InCoB2014: Systems Biology update from the Asia-Pacific
BMC Systems Biologyvolume 8, Article number: I1 (2014)
Selected papers from the 13th International Conference on Bioinformatics (InCoB2014), July 31-2 August, 2014 in Sydney, Australia have been compiled in this supplement. These range from network analysis and gene regulatory networks to systems level biological analysis, providing the 2014 update to InCoB's computational systems biology research.
Sydney, Australia hosted the 13th InCoB (International Conference on Bioinformatics), the official conference of the Asia-Pacific Bioinformatics Network (APBioNet) . Since 2006, the best InCoB papers have been published as supplements in BMC Bioinformatics, with an additional supplement in BMC Genomics since 2009. With rising interest in systems biology and holistic analysis of biological data, InCoB published its first BMC Systems Biology supplement last year . This introduction provides an update to the 2014 research in systems biology from the APBioNet community.
Manuscript submission and review
Authors were offered the BMC track (supplement issues of BMC Bioinformatics, BMC Systems Biology or BMC Genomics) and PeerJ . The details of acceptance rates and the reviewing process are available from our BMC Genomics overview . Eleven articles with a "systems" theme briefly described in the following sections.
The complexity of biological systems of often represented in terms of networks where biomolecules that interact with each other are represented as interaction partners. Characterizing a complex biological network by measuring its topology using 11 parameters and identifying nodes and sub-networks, is computationally challenging. Chin et al. have developed cytoHubba, to analyse biological networks rapidly, rank biomolecules based on their importance and provide network visualization. This tool has been constantly improved and updated since 2009 and has been used to identify networks associated with cancer metabolism, innate immunity and even complex biofilm communities. As biological networks are dynamic, Patil and Nakai  have developed TimeXNet to identify temporally significant sub-networks from cellular responses to stimuli. Crosstalk between different cellular compartments is essential for for cellular communication and function. Gong and Feng  have analysed the ER-Golgi network and identified specific genes involved in the progress of diseases such as cancer and Alzheimer's disease. Barteret al. have compared networks from two different cancers, to identify disease-specific biomarkers. Regulatory networks depend on relaying signals in a cascade, resulting in time delayed circuitry, which can be analysed with high levels of sensitivity with the novel method proposed by Chen et al.. For systems and synthetic biology applications, a deep understanding of the complex flux in metabolic circuits is essential. Moriya et al. have approached this problem by designing a synthetic circuit, as a model system for monitoring metabolic flux..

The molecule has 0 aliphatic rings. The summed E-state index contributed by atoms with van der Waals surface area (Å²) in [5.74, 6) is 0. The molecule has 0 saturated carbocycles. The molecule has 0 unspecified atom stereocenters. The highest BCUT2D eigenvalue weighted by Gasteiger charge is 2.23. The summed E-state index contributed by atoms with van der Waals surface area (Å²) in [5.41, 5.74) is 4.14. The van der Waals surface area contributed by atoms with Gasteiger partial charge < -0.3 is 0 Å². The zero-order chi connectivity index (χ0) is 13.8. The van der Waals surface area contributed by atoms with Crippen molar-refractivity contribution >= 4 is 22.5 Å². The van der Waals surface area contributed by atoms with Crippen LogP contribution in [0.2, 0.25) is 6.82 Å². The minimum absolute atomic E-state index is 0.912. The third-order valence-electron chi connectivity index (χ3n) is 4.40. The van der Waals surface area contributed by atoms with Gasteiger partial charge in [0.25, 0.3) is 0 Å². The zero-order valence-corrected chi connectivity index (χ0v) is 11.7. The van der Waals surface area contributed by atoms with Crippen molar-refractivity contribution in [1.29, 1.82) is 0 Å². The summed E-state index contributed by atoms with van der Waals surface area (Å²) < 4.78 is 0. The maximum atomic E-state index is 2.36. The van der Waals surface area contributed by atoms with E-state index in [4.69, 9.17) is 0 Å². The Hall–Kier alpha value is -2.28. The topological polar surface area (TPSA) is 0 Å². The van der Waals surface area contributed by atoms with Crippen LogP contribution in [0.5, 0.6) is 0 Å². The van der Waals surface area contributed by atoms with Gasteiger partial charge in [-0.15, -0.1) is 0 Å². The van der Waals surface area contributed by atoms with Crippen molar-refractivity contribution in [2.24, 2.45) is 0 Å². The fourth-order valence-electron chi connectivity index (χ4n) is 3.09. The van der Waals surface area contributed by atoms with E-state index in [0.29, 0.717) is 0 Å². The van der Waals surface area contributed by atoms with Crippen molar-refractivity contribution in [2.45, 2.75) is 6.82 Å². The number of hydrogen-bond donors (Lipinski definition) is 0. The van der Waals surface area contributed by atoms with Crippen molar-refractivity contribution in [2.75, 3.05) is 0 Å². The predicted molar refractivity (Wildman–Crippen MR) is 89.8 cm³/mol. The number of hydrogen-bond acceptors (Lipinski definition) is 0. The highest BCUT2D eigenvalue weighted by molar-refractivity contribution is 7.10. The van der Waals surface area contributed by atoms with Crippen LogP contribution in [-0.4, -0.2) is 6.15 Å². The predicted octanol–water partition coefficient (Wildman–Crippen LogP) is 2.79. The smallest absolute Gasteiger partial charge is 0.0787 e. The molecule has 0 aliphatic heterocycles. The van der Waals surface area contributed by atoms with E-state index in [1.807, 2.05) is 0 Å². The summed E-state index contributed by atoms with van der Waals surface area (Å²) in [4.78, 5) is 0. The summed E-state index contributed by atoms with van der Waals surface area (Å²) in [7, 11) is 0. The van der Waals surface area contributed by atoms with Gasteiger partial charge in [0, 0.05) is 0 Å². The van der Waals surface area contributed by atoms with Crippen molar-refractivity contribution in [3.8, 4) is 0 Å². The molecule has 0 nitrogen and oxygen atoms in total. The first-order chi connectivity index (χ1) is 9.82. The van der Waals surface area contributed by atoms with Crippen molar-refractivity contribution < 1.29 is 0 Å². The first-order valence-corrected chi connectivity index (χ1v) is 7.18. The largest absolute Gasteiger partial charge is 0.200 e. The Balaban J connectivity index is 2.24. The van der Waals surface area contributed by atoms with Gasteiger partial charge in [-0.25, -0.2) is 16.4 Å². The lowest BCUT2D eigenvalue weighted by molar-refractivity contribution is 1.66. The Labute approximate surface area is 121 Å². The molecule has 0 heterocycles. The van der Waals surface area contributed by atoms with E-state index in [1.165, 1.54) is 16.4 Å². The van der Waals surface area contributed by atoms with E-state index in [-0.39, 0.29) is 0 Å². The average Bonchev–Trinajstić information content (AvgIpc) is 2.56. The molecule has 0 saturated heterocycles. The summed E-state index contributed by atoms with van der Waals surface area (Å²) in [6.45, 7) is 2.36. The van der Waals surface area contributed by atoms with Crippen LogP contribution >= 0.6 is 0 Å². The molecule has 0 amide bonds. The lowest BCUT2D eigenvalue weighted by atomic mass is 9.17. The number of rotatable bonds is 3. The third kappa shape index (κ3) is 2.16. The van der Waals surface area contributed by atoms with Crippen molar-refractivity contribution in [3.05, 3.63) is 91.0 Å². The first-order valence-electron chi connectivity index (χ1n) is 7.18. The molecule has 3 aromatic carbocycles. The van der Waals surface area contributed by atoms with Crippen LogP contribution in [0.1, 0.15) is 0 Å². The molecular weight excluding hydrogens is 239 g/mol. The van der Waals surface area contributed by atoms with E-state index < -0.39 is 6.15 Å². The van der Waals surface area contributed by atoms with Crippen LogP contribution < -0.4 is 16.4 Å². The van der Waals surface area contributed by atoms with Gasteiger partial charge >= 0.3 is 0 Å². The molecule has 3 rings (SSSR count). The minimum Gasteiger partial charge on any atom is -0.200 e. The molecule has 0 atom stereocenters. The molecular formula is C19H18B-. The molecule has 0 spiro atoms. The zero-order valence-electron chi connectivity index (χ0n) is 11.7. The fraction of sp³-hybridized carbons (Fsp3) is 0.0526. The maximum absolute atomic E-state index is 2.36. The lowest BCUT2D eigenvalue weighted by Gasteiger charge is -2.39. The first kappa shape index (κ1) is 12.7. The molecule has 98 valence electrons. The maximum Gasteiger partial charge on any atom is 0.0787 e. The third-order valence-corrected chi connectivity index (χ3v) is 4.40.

Understanding transcriptional regulation of genes remains a challenging problem, dependent on the binding of several transcription factors as well as epigenetic changes. Given the sparseness of experimental genome-wide epigenetic profiles, Yang et al. have developed the cis MEP database comprising predicted cis-regulatory modules integrated with available epigenetic data, as a first step to support research in this area. Approaching the transcription regulation problem from another angle, Yan and Wang  propose a new graph theoretical method to predict DNA binding sites from protein structures.
A comprehensive understanding of the symbiosis between the human microbiome and the host organism is essential for defining its role in human health and disease. Yang et al. have applied an ensemble clustering framework to delineate the structure of human microbiome and provide a new insight to the pathological role of microbes within the host organism. Srihari et al. have analysed complexes in core cellular processes to decipher cancer mechanisms, by data integration at the protein-protein interaction and gene expression levels, across all cancer conditions.